Lewis Black: The Angry Man Cometh
With the elections coming, and regular appearances on The Daily Show with Jon Stewart, you'd expect Lewis Black would be primed to take his brand of rage humor up a notch and fire away at both political parties. After all, it is the season, and he's hit the target dead center with past specials such as Red, White and Screwed.
But in his new hour-long Comedy Central special Lewis Black: In God We Rust, premiering Friday night, (Saturday morning) at 12 a.m., midnight, ET, his shotgun spray of observations are aimed wider. Yes, he comments on politics, but also includes rants on Valentine's Day, the (now thankfully cancelled) MTV show The Jersey Shore, iPhones and Facebook.
With Black and other rage comics, like the late Sam Kinison, it's maybe no so much the material but the delivery. The best part of Black's style is his slow, deliberate, assembling of a few threads of an observation, which then explode in a fiery spew. It's sort of like winding your crazy, foul-mouthed uncle up with 12 cups of espresso, putting him on stage and letting him go.
Since Black travels between poles of wearied angst and spewing outrage, there is a high amount of tension at any given time, and that's half the fun. He jokes about descriptions of him "having a comedy style that suggests he's having a mental breakdown." His crisis is our pleasure.
Of course, the funniest comics are always the smartest, and Black, for his insight, ranks as one at the top. He's got two Grammy wins for comedy albums, written three books and over 40 plays. He's on the road over 200 days a year doing stand-up.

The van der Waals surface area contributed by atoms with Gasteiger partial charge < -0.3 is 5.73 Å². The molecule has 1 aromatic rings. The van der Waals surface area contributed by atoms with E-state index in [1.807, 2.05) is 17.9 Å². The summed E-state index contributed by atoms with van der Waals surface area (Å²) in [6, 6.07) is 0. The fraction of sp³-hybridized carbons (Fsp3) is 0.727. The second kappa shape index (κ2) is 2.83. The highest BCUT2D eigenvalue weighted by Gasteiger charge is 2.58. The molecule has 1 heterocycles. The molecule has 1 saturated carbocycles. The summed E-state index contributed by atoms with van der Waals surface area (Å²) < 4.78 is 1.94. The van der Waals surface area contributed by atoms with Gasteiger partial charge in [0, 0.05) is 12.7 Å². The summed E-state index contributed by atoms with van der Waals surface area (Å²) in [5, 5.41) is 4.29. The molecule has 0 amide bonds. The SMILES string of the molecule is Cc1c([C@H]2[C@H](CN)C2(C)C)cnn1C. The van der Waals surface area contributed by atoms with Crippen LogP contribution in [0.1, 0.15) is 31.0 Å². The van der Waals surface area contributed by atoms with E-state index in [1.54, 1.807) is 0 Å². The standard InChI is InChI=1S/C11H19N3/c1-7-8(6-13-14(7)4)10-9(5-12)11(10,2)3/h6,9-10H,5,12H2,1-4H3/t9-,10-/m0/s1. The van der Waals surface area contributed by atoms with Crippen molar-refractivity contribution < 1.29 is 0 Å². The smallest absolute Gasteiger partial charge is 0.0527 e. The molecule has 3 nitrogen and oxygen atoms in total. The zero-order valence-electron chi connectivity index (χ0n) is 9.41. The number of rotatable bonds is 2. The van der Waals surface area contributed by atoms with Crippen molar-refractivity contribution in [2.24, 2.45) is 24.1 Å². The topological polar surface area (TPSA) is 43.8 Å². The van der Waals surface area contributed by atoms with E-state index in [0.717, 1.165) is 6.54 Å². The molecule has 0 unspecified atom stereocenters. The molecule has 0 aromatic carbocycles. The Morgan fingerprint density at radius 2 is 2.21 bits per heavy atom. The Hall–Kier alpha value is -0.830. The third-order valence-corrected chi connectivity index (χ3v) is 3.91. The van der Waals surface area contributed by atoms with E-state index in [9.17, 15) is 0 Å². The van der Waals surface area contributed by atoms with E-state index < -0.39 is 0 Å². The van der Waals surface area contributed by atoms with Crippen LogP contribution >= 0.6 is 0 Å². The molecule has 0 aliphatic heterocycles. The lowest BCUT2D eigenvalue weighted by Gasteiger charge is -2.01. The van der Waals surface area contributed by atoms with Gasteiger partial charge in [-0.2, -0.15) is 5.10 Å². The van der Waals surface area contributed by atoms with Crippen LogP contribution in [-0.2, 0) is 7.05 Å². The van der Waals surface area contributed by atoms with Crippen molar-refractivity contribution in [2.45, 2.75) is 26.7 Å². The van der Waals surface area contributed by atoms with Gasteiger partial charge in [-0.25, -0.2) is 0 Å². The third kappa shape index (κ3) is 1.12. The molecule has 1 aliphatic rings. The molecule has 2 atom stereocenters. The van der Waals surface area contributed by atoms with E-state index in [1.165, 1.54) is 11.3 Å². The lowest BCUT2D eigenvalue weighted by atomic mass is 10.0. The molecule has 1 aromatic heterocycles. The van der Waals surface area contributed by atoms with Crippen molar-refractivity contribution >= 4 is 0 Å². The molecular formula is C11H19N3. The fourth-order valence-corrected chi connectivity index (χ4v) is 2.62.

And since he travels so much, he starts in with questions he gets at check-in counters: "Did a stranger pack your bags?" he recounts, and says, "Because if the person answers yes — they're out of their mind."
Now over 60, he's the perfect guy to rant about confusing electronics, especially voice recognition on your phone and the ability to ask it to locate, say, a great sushi place. "I believe, in America, if you are standing on a street corner, asking an inanimate object about the best place to get raw fish … you've lost your f*cking mind."
His anger may only be exceeded by his resignation. He tossed his iPhone, saying it was a good computer but a lousy phone, and went for an Android. Then that malfunctioned showing screens and information he hadn't asked for. He tells the Verizon store salesman who offers him a new replacement phone "No, you're not. I don't think you realize what's happening here today. This is historic. My phone — my phone — is beginning to exhibit signs of free will. I have to learn to communicate with IT. I don't have children and this could be my last chance. I'm gonna raise this little son of a bitch, and he's gonna be great."
But, as usual, Black's best moments are when he gets political. He loves the idea of a third party movement, but not the Tea Party: "Busting out of their double-wides, dressed as Ben Franklin, a kite in one hand, a key in the other, screaming 'Don't tax the rich!'" Then, in a near whisper, "If a group of leaders...can convince a group of people who don't have a pot to piss in...that the rich should not be taxed — THAT, is leadership."
That kind comic indignation is why it's always a good idea to spend an hour with Lewis Black.